While there’s a general understanding that young people just leaving school have been terribly victimized by the Great Recession and its sluggish-economy aftermath, the persistence of the damage may not be fully appreciated. As Richard Florida explains in the November/December issue of the Washington Monthly, we can expect the effects to last for some time:
The consequences are dire for these young Americans. They’re not only more likely to have a hard time in the job market; researchers have found that disconnection has scarring effects on health and happiness that endure throughout a lifetime. Unemployed, uneducated youth are at greater risk for criminality and incarceration, and they often go on to become unreliable spouses and improvident parents.
The costs to society are also considerable. The direct support expenses and lost tax revenues associated with disengaged young people cost U.S. taxpayers $93 billion in 2011 alone—a bill that will only compound as the years progress.
Florida draws on data from a Measure of America report that will be released Thursday to look at how the nation’s top 25 metro areas rank in “disconnected youth” (the percentage of those between the ages of 16 and 24 who are neither in school or in jobs). And it provides another counter-argument to the common conservative picture that the small-government Sun Belt is the fertile crescent of American opportunity:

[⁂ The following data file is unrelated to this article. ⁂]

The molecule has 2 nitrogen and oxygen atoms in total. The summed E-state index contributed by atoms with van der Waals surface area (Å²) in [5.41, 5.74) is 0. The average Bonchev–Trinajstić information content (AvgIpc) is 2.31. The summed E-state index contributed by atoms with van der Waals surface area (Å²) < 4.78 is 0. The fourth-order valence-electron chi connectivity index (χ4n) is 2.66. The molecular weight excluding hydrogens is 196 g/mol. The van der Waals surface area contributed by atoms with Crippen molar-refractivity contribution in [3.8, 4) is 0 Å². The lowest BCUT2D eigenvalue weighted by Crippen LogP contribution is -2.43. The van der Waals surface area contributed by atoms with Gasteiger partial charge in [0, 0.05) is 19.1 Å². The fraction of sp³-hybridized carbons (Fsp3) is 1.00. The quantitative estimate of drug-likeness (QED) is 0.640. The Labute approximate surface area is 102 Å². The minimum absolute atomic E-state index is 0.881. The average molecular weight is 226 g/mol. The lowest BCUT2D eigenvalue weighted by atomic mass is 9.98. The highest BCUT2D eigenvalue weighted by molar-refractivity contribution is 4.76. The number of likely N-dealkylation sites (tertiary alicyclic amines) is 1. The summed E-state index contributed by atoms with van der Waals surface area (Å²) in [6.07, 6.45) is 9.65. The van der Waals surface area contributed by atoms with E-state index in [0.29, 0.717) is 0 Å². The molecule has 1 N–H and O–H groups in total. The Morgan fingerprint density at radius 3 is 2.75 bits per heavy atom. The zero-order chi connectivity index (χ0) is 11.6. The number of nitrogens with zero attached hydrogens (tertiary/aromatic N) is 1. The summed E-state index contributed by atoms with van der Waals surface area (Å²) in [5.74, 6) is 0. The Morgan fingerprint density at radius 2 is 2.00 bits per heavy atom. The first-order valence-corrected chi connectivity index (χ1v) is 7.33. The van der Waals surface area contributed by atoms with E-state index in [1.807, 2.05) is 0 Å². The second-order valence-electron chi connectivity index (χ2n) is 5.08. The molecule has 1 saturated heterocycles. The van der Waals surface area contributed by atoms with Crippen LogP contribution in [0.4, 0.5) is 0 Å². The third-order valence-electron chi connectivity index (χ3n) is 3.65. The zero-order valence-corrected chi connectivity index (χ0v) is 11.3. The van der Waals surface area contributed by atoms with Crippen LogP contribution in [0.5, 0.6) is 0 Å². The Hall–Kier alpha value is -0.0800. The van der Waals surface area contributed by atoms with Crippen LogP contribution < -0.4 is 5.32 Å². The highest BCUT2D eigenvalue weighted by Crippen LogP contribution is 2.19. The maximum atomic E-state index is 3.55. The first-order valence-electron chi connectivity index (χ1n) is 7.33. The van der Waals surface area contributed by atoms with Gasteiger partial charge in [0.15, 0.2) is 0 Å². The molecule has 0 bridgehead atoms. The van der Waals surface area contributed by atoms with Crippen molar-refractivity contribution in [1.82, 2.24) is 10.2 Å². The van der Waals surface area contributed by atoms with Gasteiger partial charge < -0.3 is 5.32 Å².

Eight of the ten areas with the highest levels of disconnected youth are in the Sun Belt, including Charlotte, Atlanta, Tampa, Phoenix, and Riverside-San Bernardino in Southern California. These cities’ economies were focused on suburban sprawl and thus were especially hard hit by the housing collapse. But that isn’t the only, or even the biggest, reason for their high levels of youth disconnection.
There is a close connection between youth disconnection and education levels or human capital, according to the study. Sun Belt metro areas have fewer highly educated adults and have tended historically to attract people with relatively lower levels of education. In contrast, the metro areas with the highest percentage of college-educated adults—places like Boston, Washington, D.C., Denver, and San Francisco—have smaller shares of disconnected youth.
Florida goes on to examine racial and ethnic patterns of “youth disconnection” (young African-Americans are twice as likely to be “disconnected” than their white peers), and possible solutions beyond a stronger economy and bigger investments in education. We should, for example, focus on the quantity and quality of the jobs people entering the workforce can most readily obtain:
[W]e need to upgrade low-skill, low-wage service work. The fastest-growing job categories—and the jobs that are the most available to young people, especially those with limited education—are low-pay, low-skill service jobs, in food preparation, retail sales, and the like. Those jobs can be made better—not just by mandating higher minimum wages, but by harnessing the creativity, knowledge, and initiative of workers to boost productivity and hence wages. We also need policies that are directly targeted at youth entering the job market. The more marketable skills young people have and the more practical experience they have accumulated in actual workplaces, the better their chances of finding and keeping work over the long term.
Getting government out of the way and hoping for the best just isn’t enough.
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